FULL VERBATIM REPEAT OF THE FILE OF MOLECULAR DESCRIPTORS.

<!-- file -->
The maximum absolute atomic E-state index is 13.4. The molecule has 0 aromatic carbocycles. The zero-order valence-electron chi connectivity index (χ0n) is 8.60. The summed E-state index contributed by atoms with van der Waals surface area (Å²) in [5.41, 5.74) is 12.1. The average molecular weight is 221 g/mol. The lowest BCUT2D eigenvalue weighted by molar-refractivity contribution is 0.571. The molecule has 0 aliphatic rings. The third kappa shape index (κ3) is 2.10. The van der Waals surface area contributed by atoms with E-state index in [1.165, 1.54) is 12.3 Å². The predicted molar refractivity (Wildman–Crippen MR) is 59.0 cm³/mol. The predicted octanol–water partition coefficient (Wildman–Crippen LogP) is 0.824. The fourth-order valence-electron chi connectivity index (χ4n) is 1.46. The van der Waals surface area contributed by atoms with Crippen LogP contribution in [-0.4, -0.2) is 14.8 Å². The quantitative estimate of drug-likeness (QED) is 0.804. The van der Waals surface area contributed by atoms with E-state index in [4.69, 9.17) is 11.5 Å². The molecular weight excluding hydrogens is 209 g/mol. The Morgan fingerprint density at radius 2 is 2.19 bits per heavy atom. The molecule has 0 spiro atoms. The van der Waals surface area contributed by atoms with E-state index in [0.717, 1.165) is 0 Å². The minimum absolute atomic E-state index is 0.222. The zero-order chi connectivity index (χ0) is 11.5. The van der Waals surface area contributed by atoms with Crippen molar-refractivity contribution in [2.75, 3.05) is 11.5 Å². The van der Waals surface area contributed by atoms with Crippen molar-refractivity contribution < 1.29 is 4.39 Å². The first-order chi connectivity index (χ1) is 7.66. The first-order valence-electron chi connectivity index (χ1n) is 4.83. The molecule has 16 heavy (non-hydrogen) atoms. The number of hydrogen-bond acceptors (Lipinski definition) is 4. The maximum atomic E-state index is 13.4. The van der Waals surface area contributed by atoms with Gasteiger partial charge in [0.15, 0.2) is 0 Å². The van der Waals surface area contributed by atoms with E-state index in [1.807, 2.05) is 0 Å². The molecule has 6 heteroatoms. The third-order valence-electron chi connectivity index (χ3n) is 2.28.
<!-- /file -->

The maximum absolute atomic E-state index is 13.4. The molecule has 0 aromatic carbocycles. The zero-order valence-electron chi connectivity index (χ0n) is 8.60. The summed E-state index contributed by atoms with van der Waals surface area (Å²) in [5.41, 5.74) is 12.1. The average molecular weight is 221 g/mol. The lowest BCUT2D eigenvalue weighted by molar-refractivity contribution is 0.571. The molecule has 0 aliphatic rings. The third kappa shape index (κ3) is 2.10. The van der Waals surface area contributed by atoms with E-state index in [1.165, 1.54) is 12.3 Å². The predicted molar refractivity (Wildman–Crippen MR) is 59.0 cm³/mol. The predicted octanol–water partition coefficient (Wildman–Crippen LogP) is 0.824. The fourth-order valence-electron chi connectivity index (χ4n) is 1.46. The van der Waals surface area contributed by atoms with Crippen LogP contribution in [-0.4, -0.2) is 14.8 Å². The quantitative estimate of drug-likeness (QED) is 0.804. The van der Waals surface area contributed by atoms with E-state index in [4.69, 9.17) is 11.5 Å². The molecular weight excluding hydrogens is 209 g/mol. The Morgan fingerprint density at radius 2 is 2.19 bits per heavy atom. The molecule has 0 spiro atoms. The van der Waals surface area contributed by atoms with E-state index in [0.717, 1.165) is 0 Å². The minimum absolute atomic E-state index is 0.222. The zero-order chi connectivity index (χ0) is 11.5. The van der Waals surface area contributed by atoms with Crippen molar-refractivity contribution in [2.75, 3.05) is 11.5 Å². The van der Waals surface area contributed by atoms with Crippen molar-refractivity contribution < 1.29 is 4.39 Å². The first-order chi connectivity index (χ1) is 7.66. The first-order valence-electron chi connectivity index (χ1n) is 4.83. The molecule has 16 heavy (non-hydrogen) atoms. The number of hydrogen-bond acceptors (Lipinski definition) is 4. The maximum atomic E-state index is 13.4. The van der Waals surface area contributed by atoms with Gasteiger partial charge in [0.15, 0.2) is 0 Å². The van der Waals surface area contributed by atoms with E-state index in [1.807, 2.05) is 0 Å². The molecule has 6 heteroatoms. The third-order valence-electron chi connectivity index (χ3n) is 2.28.